Bridie Monds-Watson has come a long way. They were once touted as one of those infamous bright, new hopes when they first emerged as a shy, precocious 16-year-old with startlingly fully-formed songs. And with an award-winning debut album, labels like “teen prodigy” were thrown around with wild abandon.
These days, the Derry-born musician has shaken the “wunderkind” marker once and for all. Now (slightly) older and (definitely) wiser, there is an undeniable sense of freedom to the 26-year-old’s third album, which incorporates the intimate details of their life as never before. Monds-Watson recently adopted the pronouns they/them, and a number of the songs perceive love and relationships though a non-binary person’s lens.
Vulnerability is the throbbing heartbeat of If I Never Know You Like This Again – an album, they recently told the Irish Times, that helped them to "process the past". They have come into their own as a canny lyricist, too, never drifting into sentimentality but always ready with an often-sardonic, self-deprecating take. Bleach is a touching recollection of their partner's trip to Japan, as they anxiously ponder: "What if you fall in love overnight with some posh boy on a gap year?/ I can't compete with anatomy, I'll never be the real deal". Baby, You're Full of Shit narrates the tribulations of love and self-acceptance with an eye-rolling smirk, while Neptune wallows seductively in heartache. There's space for witticisms, too: at one point, they wryly opine "I knew my twenties would make or break me, but what the f*ck is this?"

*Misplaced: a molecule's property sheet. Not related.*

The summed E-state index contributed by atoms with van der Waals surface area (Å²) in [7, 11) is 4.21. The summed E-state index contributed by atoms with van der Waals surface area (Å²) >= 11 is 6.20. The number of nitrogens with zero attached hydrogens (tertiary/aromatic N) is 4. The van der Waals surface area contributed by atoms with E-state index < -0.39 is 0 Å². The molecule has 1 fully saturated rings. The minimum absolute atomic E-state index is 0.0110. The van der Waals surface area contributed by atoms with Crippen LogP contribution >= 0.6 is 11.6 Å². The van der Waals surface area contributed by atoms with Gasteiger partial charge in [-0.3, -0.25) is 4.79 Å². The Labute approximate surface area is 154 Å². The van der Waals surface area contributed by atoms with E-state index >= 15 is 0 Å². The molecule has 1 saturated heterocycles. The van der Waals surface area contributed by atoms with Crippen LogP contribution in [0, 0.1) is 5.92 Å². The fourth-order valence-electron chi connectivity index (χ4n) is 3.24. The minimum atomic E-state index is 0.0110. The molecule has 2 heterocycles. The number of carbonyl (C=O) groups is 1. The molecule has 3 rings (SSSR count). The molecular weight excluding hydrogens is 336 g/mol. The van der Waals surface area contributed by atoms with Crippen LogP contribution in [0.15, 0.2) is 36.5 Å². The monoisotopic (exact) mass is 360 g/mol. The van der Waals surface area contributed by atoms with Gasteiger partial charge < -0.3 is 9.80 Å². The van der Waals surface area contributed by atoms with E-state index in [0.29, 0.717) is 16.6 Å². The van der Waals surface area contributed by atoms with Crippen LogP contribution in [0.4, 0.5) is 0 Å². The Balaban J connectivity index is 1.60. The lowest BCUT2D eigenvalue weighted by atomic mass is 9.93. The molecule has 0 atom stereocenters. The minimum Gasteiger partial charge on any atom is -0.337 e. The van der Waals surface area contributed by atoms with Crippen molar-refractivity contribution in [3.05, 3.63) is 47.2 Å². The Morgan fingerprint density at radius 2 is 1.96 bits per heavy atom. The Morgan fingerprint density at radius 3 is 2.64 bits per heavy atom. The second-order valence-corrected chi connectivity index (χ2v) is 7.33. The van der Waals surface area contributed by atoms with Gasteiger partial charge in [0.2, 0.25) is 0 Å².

Despite the sensitive lyrical themes, Monds-Watson’s musical journey cannot be discounted. Where once the portmanteau of “soul” and “folk” literally defined them, these songs are undoubtedly their most fully realised, encompassing 1990s college rock, the brand of lo-fi rock peddled by Pavement and Built to Spill, and modern idiosyncratic garage-pop and indie ranging from Courtney Barnett’s droll peculiarities to Real Estate and Phoenix’s dreamy pop bounce.
Around every corner there is a quirky guitar riff or an impossibly catchy melody, best heard on Purgatory, the breezy Get Well Soon, the half-shuffled strut of Red Eye and the measured thump of Bleach. Songs like Neptune push the envelope and experiment with darker themes, its winding experimental outro tussling with a delicate piano riff. Melancholy closer Swear Jar begins with a strummed guitar before unfurling to a gorgeous string arrangement, as Monds-Watson ponders: “Where have I been all my life?/Watching myself from the sidelines”. That may have been the case up until now, but this brilliant album sets them up for a thrilling future, where anything is possible.